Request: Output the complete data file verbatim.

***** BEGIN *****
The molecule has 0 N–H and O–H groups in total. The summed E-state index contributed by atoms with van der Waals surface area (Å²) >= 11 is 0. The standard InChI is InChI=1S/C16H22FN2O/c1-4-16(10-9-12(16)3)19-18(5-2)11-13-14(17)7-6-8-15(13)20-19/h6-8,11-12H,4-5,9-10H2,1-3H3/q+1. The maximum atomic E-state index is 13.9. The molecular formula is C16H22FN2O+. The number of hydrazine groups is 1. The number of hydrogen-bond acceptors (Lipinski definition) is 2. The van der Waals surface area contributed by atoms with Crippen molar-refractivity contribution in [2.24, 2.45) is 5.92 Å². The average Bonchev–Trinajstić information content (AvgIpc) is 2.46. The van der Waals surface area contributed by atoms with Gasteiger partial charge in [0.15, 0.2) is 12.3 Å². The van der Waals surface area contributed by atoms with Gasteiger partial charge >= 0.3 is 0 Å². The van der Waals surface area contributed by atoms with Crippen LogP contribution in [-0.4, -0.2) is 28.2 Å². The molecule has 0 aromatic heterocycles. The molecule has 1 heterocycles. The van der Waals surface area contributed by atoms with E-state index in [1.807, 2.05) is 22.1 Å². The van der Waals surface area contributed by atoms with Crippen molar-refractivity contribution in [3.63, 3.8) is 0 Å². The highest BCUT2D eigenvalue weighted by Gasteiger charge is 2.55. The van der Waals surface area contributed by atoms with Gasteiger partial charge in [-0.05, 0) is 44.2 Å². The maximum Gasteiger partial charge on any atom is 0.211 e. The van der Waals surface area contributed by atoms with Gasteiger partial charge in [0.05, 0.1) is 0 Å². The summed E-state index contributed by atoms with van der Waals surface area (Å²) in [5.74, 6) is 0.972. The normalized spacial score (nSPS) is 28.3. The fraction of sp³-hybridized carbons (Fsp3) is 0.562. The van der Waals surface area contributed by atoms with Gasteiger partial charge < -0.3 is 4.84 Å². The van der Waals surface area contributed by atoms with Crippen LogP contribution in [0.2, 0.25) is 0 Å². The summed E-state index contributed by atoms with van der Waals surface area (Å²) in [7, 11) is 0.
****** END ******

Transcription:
The molecule has 0 N–H and O–H groups in total. The summed E-state index contributed by atoms with van der Waals surface area (Å²) >= 11 is 0. The standard InChI is InChI=1S/C16H22FN2O/c1-4-16(10-9-12(16)3)19-18(5-2)11-13-14(17)7-6-8-15(13)20-19/h6-8,11-12H,4-5,9-10H2,1-3H3/q+1. The maximum atomic E-state index is 13.9. The molecular formula is C16H22FN2O+. The number of hydrazine groups is 1. The number of hydrogen-bond acceptors (Lipinski definition) is 2. The van der Waals surface area contributed by atoms with Crippen molar-refractivity contribution in [2.24, 2.45) is 5.92 Å². The average Bonchev–Trinajstić information content (AvgIpc) is 2.46. The van der Waals surface area contributed by atoms with Gasteiger partial charge in [0.15, 0.2) is 12.3 Å². The van der Waals surface area contributed by atoms with Gasteiger partial charge >= 0.3 is 0 Å². The van der Waals surface area contributed by atoms with Crippen LogP contribution in [-0.4, -0.2) is 28.2 Å². The molecule has 0 aromatic heterocycles. The molecule has 1 heterocycles. The van der Waals surface area contributed by atoms with E-state index in [1.807, 2.05) is 22.1 Å². The van der Waals surface area contributed by atoms with Crippen molar-refractivity contribution in [3.63, 3.8) is 0 Å². The highest BCUT2D eigenvalue weighted by Gasteiger charge is 2.55. The van der Waals surface area contributed by atoms with Gasteiger partial charge in [-0.05, 0) is 44.2 Å². The maximum Gasteiger partial charge on any atom is 0.211 e. The van der Waals surface area contributed by atoms with Gasteiger partial charge in [0.05, 0.1) is 0 Å². The summed E-state index contributed by atoms with van der Waals surface area (Å²) in [5.74, 6) is 0.972. The normalized spacial score (nSPS) is 28.3. The fraction of sp³-hybridized carbons (Fsp3) is 0.562. The van der Waals surface area contributed by atoms with Gasteiger partial charge < -0.3 is 4.84 Å². The van der Waals surface area contributed by atoms with Crippen LogP contribution in [0.2, 0.25) is 0 Å². The summed E-state index contributed by atoms with van der Waals surface area (Å²) in [7, 11) is 0.